In contemporary culture, tragedy has often proven too hard for us to swallow, with the consequence that stories often avoid the inevitable and real consequences of a tragic downfall preferring to indulge in ego fantasy instead. Very recently I saw the film Limitless, which initially followed the classic trajectory of a tragedy, as the hero Eddie Morra makes a Faustian pact in order to secure more supplies of the wonder drug NZT and succumbs to its side effects and the fear of withdrawal. He becomes fabulously rich and eventually runs for Presidency, even  though his life and health are gradually falling apart. I found the ending of the film curiously unsatisfying, as Eddie manages to avoid the consequences of his addiction to the drug, secure unlimited supplies with no (apparent) consequences and get everything he desires. Is he hero or a monster (or both)?

Catharsis is a useful way to teach ourselves the likely consequences of serious mistakes. There is a serious moral hazard when we believe that we can take whatever we want without consequence, and this is exactly what we see happening in the current banking crisis. I suspect that the story of Limitless, may have a second and less frivolous episode, just as all such stories inevitably do.

Perhaps we should be asking the questions: Who is the hero in the current banking crisis? What was their mistake? And are they also a monster?

A tragedy in five parts

Let’s follow the plot of tragedy using Carmen as an example (an opera that Nietzsche adored after he fell out with Wagner and his music!).

In the first stage (which Booker calls the ‘Dream stage’), the hero(ine) is in some way incomplete or unfulfilled (Eddie Morra is a frustrated writer in Limitless). Their thoughts turn towards the future and gratification of some desire, and they are presented with a course of action around which they can focus their energies. In Carmen, Don José, a corporal in the army, is in love with a shy young girl called Micaela and then meets the temptress Carmen. Carmen first tries to flirt with Don José in vain, throwing a blood-red flower at his feet in frustration. He waivers and picks up the flower, placing it next to his heart. Later, after seeing Micaela again and seemingly shaking off Carmen’s spell, he is sent to resolve a dispute in which Carmen is fighting with another girl and he has to arrest her. Carmen works her charms again and temptation wins over sense as he sings, ‘Carmen you have bewitched me’.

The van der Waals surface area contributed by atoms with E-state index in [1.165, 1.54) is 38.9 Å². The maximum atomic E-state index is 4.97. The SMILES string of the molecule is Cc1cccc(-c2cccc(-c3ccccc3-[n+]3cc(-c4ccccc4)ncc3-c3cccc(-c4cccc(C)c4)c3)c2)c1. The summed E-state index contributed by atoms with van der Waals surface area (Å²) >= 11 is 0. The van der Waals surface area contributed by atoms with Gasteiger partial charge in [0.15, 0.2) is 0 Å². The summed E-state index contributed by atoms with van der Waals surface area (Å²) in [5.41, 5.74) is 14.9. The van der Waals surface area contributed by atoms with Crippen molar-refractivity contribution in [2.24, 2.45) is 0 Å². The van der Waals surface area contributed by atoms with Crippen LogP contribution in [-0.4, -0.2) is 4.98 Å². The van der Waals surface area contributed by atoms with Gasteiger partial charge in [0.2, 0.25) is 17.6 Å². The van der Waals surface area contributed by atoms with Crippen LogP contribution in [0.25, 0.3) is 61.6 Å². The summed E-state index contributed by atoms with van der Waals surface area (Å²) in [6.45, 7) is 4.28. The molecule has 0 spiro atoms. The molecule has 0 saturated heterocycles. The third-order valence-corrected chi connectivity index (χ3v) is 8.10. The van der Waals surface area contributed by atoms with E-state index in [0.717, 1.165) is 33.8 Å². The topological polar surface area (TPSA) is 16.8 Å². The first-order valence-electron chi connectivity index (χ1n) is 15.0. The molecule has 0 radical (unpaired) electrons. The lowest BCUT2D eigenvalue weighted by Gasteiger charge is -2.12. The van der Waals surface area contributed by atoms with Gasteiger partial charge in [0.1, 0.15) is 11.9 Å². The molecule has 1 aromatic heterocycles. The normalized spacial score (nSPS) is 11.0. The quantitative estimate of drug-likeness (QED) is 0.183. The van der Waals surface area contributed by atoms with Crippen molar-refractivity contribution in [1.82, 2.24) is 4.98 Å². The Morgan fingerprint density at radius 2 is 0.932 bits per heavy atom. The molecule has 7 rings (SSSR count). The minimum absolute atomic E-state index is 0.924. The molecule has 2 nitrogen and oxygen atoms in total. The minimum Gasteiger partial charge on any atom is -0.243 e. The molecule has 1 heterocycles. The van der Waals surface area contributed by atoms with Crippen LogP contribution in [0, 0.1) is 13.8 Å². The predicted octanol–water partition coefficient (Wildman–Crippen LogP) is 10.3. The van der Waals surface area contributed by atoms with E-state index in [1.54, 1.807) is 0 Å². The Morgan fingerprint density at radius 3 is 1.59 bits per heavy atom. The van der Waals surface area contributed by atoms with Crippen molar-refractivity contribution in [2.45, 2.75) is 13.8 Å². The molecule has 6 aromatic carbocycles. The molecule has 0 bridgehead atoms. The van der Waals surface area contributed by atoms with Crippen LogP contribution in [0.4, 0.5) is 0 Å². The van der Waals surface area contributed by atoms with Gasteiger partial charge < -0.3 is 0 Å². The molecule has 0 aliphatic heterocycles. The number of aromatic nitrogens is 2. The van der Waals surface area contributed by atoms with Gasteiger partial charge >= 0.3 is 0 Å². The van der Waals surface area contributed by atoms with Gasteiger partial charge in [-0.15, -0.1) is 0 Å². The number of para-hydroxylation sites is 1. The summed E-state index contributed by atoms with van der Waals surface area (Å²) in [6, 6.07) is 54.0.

In the second (‘Dream’) stage, the hero(ine) becomes committed to the course of action (for example, Faust signs the pact with the devil), and things initially go well as they gain the gratification that they sought and seem to ‘get away with it’. Don José allows Carmen to escape and follows her to a tavern where they declare their love and he gets involved in a fight over her with one of his officers. To avoid punishment, he deserts the army and flees with Carmen, joining her and a gang of bandits in the mountains.

Immediately the third stage of ‘Frustration’ sets in, as things begin to go wrong as the fickle Carmen loses her interest in the hero and starts to shift her affections to a handsome bullfighter Escamillo. Don José feels increasingly trapped, but is unable to return back to his previous life, even though Micaela tries to persuade him to save himself. He remains infatuated with Carmen, even though it is clear that he has lost her.

This is where the ‘Nightmare’ fourth stage sets in and things begin to get out of control. He meets Escamillo, not recognising who he is, and tells him the story of how Carmen used to love a soldier but now everything is over. He lashes out when he recognises his rival in love, and the two have be pulled apart by the bandits. The triumphant Escamillo invites them all to a bullfight at which he will be the hero.

In the final (‘Destruction’) stage, a ‘pale and haggard’ Don José arrives at the bullfight with his eyes ‘hollow’ and ‘glowing with a dangerous light’. He confronts Carmen who rejects him, full of scorn, and declares that she now loves Escamillo. In his despair, Don José, stabs her to death as Escamillo enters the bullring to loud applause and fanfares, and the scene is set of his inevitable destruction with arrest and likely execution.

Is the Greek tragedy becoming a nightmare?

Having spent much of the first decade of this century in a ‘dream’, it seems that many of the world’s economies have been through much ‘frustration’ and are entering the ‘nightmare’. As things get out of control, let’s hope we can all face up to the inevitable destruction and use it creatively to recognise our mistakes. The revelation this will bring should also help us to design better ways to manage our economies if we want to avoid the same tragedy unfolding again.

REFERENCES

The Seven Basic Plots: Why We Tell Stories by Christopher Booker (2004)

The Birth of Tragedy by Friedrich Nietzsche (1872)

Classical Literary Criticism by D.A. Russell & Michael Winterbottom (2008)

Business of Tragedy or Tragedy of Business? at storyfountain.wordpress.com